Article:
Apparently seeing this brick wall coming (guess he missed it at General Assembly), this individual writes:

I do not believe that I am required to believe and confess all the details in the confessions and catechism. Nor am I bound to their form. The chapter on the covenant, for example, is filled with problems. So much progress has been made in the last century on the biblical theology of the covenants.

I’ve made some comments here about the problems with the way in which election is confessed in WCF chapter 3. I don’t have any problems with predestination and election, just the form in which it is confessed in the Westminster Confession.

….

Add to that the fact that the definitions are scholastic theological abstractions that may often interfere with reading and understanding the Bible. Prophet, priest, and king are perfect examples of his severe problem. The definitions we are given in our Standards are not erroneous, but they don’t get at the heart of the functions of these “offices” in the Bible.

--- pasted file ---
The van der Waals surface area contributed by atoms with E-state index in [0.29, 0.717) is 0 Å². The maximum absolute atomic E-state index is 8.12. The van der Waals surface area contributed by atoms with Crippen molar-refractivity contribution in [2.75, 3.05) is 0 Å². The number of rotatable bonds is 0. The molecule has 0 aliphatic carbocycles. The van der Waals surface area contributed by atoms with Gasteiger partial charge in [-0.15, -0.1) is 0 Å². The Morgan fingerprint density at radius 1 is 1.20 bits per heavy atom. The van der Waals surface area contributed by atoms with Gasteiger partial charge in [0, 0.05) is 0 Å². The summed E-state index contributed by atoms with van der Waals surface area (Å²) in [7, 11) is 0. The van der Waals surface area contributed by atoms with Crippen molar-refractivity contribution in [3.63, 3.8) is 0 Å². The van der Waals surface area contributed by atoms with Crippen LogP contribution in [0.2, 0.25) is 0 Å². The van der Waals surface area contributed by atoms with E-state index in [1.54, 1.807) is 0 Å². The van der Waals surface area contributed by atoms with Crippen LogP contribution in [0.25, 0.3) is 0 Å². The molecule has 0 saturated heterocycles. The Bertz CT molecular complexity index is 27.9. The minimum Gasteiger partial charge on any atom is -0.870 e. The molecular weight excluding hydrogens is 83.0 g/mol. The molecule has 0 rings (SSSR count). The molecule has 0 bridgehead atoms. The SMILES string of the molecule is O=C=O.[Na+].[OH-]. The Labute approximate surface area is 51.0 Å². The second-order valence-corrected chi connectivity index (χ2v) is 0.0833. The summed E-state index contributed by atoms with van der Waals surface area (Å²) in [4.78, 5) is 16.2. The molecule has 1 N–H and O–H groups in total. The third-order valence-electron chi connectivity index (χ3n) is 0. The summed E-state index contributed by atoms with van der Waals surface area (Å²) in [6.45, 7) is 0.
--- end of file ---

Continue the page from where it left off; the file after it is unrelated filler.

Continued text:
This is the same fellow that defiantly denies the imputation of the active obedience of Christ because he can. The “I do not believe that I am required to believe and confess all the details in the confessions and catechism. Nor am I bound to their form.” part provides an interesting statement. I do not have any first-hand knowledge of how his presbytery does business, but I’ve been in a few and in those, if one has a problem with anything in the Standards, no matter how trivial, it must be declared at ordination and/or other examinations. Perhaps I’m misreading this individual’s post, but it looks to me like he’s saying that FVers are selectively declaring exceptions based on their own personal desires. That flies in the face of the accountability set out in the BCO. Only presbyteries as a whole decide what are acceptable exceptions. Individual elders don’t get to chose what they want to hide or report.